Compostable cups, plates, containers … all of these products (“compostables”) have been advertised as solutions to the ever-increasing plastic waste that blankets our planet. But are these products an effective waste reduction solution?
What are Compostables?
The term, “compostable” means a product that, within a compost environment, can break down into natural elements (carbon dioxide, water, inorganic compounds and biomass) in a short period of time, typically around 90 days.
Traditional plastic disposable products are made from non-renewable components, including petroleum. With traditional plastic’s stubborn ability to withstand decay, products made from this type of material are also difficult to dispose of or even recycle.
In response to both the materials and degradability problems, new kinds of products have been created that are made from plant-based materials, such as corn, cellulose, potato, soy, and tapioca starches. The benefits of these “bioplastics” are two-fold: they use renewable resources and – under the right conditions – they can rapidly decompose.
Not all Compost Environments are the Same!
A compost environment can be your backyard compost system or a commercial compost facility. However, take note! The types of items and products that can be composted within these systems vary.
Acceptable compostables for a backyard compost system are limited to items made from uncoated paper or plant fibers. Examples include paper, paper plates, uncoated paper cups, parchment paper, wax paper, coffee filters.
Acceptable compostables for a commercial compost facility include certified compostable products. These facilities use high temperatures and concentrated bacteria blends to accelerate degradation. That said, some commercial facilities won’t accept all compostables, even certified products. If you participate in a commercial compost program, make sure to check before including compostables in your compost bin.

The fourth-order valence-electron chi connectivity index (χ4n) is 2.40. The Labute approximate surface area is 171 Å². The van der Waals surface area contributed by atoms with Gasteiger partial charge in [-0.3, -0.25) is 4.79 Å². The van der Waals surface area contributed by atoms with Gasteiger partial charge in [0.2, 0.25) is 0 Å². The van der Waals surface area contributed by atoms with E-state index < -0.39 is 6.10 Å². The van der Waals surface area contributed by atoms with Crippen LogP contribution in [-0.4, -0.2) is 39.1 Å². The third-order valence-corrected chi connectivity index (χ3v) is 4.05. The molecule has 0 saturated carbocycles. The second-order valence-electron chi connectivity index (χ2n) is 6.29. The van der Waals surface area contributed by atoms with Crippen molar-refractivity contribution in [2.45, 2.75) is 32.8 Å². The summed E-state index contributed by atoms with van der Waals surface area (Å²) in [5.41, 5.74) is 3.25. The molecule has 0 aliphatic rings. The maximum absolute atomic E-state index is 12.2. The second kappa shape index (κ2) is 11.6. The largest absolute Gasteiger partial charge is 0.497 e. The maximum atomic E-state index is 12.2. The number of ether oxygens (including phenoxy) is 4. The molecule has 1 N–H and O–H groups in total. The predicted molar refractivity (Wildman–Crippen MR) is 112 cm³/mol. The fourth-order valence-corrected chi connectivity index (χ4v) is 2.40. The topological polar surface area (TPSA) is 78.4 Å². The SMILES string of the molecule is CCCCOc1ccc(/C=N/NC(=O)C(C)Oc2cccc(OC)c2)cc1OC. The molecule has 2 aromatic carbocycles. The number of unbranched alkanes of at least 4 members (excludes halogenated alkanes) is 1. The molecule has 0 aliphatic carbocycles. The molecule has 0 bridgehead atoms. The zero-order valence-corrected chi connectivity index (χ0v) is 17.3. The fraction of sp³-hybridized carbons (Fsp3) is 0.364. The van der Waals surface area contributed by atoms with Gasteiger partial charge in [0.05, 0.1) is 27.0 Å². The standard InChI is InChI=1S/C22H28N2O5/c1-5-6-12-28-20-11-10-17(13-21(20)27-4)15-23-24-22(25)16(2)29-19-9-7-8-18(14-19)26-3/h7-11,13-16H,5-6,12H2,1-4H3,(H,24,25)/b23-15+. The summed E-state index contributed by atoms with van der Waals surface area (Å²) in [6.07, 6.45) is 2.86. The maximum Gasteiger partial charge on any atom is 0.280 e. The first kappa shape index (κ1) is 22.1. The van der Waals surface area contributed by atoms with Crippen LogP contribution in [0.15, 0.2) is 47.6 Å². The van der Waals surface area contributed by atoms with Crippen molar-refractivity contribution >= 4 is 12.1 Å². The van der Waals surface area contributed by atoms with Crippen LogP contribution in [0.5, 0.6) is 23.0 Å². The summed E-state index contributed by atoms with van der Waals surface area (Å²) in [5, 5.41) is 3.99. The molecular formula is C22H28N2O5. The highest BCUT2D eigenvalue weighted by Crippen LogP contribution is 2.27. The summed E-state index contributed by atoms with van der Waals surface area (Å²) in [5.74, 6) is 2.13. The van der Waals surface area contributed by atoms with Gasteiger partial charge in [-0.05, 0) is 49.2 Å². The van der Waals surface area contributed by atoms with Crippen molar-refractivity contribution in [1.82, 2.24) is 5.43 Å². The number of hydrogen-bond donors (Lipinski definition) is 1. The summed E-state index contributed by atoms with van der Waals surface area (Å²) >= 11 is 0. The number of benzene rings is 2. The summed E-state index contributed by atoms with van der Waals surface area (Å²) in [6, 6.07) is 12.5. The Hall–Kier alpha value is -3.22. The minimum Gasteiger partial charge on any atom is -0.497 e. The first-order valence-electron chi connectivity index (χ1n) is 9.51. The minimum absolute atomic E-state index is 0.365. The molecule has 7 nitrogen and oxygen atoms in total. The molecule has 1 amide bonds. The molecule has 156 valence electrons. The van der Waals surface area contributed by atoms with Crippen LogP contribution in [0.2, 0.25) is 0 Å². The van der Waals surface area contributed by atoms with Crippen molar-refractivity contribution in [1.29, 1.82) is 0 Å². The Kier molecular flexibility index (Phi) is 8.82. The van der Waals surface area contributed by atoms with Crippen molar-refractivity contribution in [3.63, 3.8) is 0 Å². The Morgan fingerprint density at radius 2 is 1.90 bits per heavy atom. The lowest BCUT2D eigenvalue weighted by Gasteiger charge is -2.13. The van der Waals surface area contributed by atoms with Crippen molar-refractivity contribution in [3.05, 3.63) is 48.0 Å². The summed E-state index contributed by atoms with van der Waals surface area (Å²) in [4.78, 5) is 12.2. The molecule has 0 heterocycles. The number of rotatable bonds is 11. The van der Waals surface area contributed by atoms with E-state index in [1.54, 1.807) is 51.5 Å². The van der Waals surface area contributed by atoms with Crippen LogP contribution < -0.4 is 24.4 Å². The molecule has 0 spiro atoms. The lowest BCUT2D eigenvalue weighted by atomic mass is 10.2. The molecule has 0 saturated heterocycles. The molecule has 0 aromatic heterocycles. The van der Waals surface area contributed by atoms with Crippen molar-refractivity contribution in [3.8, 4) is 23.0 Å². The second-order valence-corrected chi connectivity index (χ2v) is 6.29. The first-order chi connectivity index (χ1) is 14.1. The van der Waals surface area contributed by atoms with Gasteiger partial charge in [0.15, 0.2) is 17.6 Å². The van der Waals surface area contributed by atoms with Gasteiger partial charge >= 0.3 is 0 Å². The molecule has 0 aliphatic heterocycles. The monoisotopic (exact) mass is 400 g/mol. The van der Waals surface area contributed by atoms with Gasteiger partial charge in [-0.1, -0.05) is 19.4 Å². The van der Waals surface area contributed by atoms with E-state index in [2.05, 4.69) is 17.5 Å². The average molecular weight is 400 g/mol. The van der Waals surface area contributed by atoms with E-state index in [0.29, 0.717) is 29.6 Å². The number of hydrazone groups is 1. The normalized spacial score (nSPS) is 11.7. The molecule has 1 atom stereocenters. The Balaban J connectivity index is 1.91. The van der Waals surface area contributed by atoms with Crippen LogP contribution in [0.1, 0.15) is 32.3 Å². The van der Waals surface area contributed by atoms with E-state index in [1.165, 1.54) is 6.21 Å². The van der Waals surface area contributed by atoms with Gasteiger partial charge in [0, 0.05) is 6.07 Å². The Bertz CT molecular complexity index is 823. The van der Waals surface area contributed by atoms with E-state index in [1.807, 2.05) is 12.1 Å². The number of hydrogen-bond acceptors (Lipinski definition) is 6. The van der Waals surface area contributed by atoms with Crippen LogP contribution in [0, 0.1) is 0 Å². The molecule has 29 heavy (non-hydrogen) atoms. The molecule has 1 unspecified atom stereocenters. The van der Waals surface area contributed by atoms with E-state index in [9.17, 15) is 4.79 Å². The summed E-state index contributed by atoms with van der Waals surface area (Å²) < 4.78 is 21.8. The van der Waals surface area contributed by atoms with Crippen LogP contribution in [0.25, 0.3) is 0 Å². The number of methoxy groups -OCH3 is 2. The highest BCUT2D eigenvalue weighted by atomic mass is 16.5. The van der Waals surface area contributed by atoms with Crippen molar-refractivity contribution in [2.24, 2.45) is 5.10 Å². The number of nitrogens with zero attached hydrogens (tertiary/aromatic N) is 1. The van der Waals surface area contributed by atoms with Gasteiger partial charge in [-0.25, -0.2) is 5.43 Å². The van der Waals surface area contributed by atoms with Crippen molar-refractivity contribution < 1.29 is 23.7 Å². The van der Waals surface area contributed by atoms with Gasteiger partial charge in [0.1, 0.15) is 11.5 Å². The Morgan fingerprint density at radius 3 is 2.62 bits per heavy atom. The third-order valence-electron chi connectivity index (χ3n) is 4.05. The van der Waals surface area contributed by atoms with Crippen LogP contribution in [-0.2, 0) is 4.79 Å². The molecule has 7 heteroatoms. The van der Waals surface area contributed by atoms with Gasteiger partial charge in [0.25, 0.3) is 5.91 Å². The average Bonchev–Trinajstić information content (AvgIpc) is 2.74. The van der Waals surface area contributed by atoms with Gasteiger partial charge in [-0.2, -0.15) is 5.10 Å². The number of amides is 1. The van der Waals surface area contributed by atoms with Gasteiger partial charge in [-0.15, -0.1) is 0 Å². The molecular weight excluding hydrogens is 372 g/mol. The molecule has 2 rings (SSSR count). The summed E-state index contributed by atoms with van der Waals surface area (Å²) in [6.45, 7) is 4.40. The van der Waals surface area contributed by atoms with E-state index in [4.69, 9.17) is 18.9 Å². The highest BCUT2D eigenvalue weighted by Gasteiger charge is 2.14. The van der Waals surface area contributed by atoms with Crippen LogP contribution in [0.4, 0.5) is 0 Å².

The main point to remember is that while compostables do indeed degrade more rapidly than products made from traditional plastic, they only do so under the right conditions. A compostable item tossed in the garbage or even the recycling bin will not degrade. And this is where the confusion sets in.
Compostables and Consumer Confusion: Examples
Doggy Poo Bags
Here’s an example of how compostables confusion can undermine the best of intentions: a conversation about dog poo waste bags! I agree, an odd topic, but it illustrates the challenge of identifying truly environmentally friendly products.
It started with an email from the administrator of a local park asking me to weigh in on the proposed purchase of “biodegradable, compostable” dog waste bags. The idea was to install dispensers containing these bags throughout the park so dog walkers could use environmentally friendly bags instead of plastic bags. A great idea with the best of intentions.
The good news was that the bags were certified compostable by a reputable certification organization. The bad news was that despite the certified compostable label, the question of proper disposal was unclear. The problem became more apparent after I asked her these questions:
- Will the park have designated receptacles to collect used bags for disposal?
- If the park has designated receptacles, how can you ensure that people will put the used bags in these receptacles instead of a garbage can?
- How and where will the used bags be taken? Most commercial composting facilities don’t accept pet waste.
It turned out that there were no designated bins nor plans to collect and transport the used bags to an appropriate composting facility.
I told the park administrator that unless she was prepared to implement strict controls for monitoring proper disposal of these bags, they’d simply end up in a landfill or be incinerated. In short, the park would be purchasing pricey “compostable” bags that were no different from a standard plastic bag. What a waste!
Single-Use Coffee Pods
Here’s another example with questionable greenwashing undertones: compostable single-use coffee pods. As we know, the compostable label is extremely confusing. And that’s probably the goal. We’re led to believe that we’re buying something with no environmental footprint — that when we throw it away, it’ll degrade rapidly. And that’s a good thing because now we can buy more!
The fact of the matter is that most “compostable” products will only degrade in industrial facilities. Don’t try composting these pods in your backyard setup. They won’t degrade. If you throw them in the garbage, they’ll end up in a landfill or be incinerated. And don’t put them in recycling! The materials that they’re made from can’t be recycled. The only way that these types of products can be properly composted is to participate in a public or private compost service that contracts with a certified compost facility.
To avoid being greenwashed, read the fine print before making your purchase of compostable products.